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Madeira Could be Compromised

As part of their political campaign, political party, ‘O We, Citizens’ has drawn attention to the fact that “There are fewer and fewer Portuguese and the demographic numbers don’t fool anyone. How can there be economic growth without this indispensable element of the equation? And how will the sustainability of Social Security be guaranteed?” Asked Miguel Costa. .

In recent years birth rates have fallen to the lowest levels since records began. Portugal registered only 85,764 births in 2023, 2,328 more than the previous year, but these are much lower numbers than those recorded in the early1980s which saw 158,352 live births, or at the turn of the century and millennium (2000), with 120,008 live births.”

With regards to the region, in the first 9 months of 2023, a total of 1,277 children were born, which represents a dramatic decrease in the number of live births. In 2021, there were only 1,758 live births of children with mothers residing in the region, a mere 14 more children than in 2021. The average age of mothers at the birth of their first child is now 30.5 years, a trend that is becoming more and more prevalent.

In short, in the last 13 years, Portugal and the Autonomous Region of Madeira have registered an “excessively low” number of births, and “the competent political authorities have not sought to mitigate it.” Miguel Costa added scathingly.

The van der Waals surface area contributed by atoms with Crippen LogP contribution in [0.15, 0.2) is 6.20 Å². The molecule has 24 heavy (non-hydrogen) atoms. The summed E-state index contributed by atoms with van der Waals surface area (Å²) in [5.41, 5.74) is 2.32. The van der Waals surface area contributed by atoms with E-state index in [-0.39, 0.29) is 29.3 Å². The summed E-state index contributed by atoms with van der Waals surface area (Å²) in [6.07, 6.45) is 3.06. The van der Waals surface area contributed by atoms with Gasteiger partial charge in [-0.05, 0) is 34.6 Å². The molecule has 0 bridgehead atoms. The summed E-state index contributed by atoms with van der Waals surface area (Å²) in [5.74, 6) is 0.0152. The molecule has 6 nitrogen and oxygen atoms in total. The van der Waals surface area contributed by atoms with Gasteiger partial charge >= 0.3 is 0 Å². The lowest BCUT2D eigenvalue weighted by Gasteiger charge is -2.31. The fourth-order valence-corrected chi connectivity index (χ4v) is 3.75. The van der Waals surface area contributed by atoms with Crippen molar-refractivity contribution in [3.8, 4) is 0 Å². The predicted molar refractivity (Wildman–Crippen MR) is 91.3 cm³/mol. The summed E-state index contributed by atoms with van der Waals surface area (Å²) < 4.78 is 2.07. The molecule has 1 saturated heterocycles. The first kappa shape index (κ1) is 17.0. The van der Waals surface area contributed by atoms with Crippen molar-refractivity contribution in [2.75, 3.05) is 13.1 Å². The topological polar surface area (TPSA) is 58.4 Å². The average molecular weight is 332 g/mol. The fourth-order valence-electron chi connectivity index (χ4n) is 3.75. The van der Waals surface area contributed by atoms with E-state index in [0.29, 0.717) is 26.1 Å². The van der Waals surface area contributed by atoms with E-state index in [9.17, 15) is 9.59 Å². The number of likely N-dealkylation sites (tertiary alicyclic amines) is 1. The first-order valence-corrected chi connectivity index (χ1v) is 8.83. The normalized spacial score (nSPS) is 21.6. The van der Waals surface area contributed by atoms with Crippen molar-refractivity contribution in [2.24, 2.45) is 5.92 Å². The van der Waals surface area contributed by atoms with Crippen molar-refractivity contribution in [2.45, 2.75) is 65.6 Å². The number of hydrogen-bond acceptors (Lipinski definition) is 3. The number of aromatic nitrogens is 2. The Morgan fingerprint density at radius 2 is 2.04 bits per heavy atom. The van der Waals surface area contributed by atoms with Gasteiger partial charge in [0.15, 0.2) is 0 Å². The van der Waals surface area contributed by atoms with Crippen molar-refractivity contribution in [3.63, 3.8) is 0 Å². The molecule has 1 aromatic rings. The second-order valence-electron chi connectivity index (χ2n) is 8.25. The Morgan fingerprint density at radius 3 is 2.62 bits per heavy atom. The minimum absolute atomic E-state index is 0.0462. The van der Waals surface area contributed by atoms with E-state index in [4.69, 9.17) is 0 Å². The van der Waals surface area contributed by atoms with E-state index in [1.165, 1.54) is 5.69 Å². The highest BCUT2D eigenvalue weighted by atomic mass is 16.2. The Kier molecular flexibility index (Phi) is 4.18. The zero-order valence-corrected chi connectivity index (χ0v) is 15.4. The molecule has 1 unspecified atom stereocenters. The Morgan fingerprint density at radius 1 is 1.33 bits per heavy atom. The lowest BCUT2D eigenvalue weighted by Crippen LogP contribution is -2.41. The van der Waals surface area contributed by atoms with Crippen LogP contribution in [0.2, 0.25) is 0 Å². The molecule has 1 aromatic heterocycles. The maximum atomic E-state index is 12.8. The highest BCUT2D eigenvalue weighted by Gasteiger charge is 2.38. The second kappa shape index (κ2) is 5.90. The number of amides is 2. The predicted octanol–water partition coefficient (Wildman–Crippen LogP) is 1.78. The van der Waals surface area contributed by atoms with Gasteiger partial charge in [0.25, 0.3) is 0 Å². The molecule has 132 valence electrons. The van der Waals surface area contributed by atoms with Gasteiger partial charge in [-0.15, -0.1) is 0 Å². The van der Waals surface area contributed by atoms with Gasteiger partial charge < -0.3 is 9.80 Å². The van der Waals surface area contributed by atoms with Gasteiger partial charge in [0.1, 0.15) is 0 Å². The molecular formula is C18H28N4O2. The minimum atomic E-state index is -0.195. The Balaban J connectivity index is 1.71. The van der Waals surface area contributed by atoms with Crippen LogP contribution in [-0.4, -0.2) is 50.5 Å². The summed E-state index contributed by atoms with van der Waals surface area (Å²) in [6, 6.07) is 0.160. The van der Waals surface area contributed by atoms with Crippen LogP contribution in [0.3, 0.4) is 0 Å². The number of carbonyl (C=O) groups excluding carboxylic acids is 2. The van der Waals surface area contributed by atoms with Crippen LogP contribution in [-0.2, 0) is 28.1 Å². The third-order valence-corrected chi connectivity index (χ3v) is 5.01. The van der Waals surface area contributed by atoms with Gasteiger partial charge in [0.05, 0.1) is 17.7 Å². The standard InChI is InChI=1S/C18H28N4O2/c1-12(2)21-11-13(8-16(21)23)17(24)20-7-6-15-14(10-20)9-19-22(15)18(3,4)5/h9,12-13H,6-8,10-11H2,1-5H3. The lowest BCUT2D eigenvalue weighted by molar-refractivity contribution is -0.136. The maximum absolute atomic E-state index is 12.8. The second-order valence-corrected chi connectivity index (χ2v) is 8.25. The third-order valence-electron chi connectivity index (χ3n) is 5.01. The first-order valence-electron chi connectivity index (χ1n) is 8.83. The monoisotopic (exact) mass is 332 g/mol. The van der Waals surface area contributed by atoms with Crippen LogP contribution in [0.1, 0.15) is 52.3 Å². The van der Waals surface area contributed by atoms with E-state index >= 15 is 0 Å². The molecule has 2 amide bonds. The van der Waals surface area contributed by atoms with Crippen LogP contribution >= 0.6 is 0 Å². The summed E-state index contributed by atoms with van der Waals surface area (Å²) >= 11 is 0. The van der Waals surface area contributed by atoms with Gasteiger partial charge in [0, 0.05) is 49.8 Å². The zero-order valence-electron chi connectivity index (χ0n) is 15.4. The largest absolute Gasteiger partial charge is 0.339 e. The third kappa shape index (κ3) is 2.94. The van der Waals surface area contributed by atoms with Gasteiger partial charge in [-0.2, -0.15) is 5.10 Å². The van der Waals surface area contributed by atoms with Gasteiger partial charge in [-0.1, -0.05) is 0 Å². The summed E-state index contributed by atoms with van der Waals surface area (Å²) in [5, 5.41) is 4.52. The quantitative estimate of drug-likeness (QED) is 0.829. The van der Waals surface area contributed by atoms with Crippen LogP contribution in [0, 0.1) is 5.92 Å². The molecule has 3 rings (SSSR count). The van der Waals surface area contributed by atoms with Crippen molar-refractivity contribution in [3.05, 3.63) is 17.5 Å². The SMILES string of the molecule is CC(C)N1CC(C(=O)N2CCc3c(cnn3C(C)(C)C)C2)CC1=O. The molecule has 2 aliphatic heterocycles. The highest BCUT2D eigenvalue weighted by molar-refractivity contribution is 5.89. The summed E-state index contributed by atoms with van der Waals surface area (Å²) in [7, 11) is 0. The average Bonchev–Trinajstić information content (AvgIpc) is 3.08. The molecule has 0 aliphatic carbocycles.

Thus, in the face of this “alarming reality”, the party proposes a National Programme to Support Births and Families that implement concrete and effective measures to combat this “demographic winter.”

“For WE, Citizens! The State must create the objective conditions, namely through taxation, so that families can have the conditions to have more children,” especially those aimed at reforming and innovating the reconciliation between family life and work/professional life, which provide more security, stability and the ability to access the labour market for couples with children, measures that provide gender equality, that provide/make available more support in goods or social equipment to children in the first years of life, that provide free prenatal care both in the NHS and in the private sector, that make the free crèches/kindergartens up to the age of 5 and textbooks up to the 12th year of schooling effective.

“It’s time to act because tomorrow may be too late.”

Samantha Gannon

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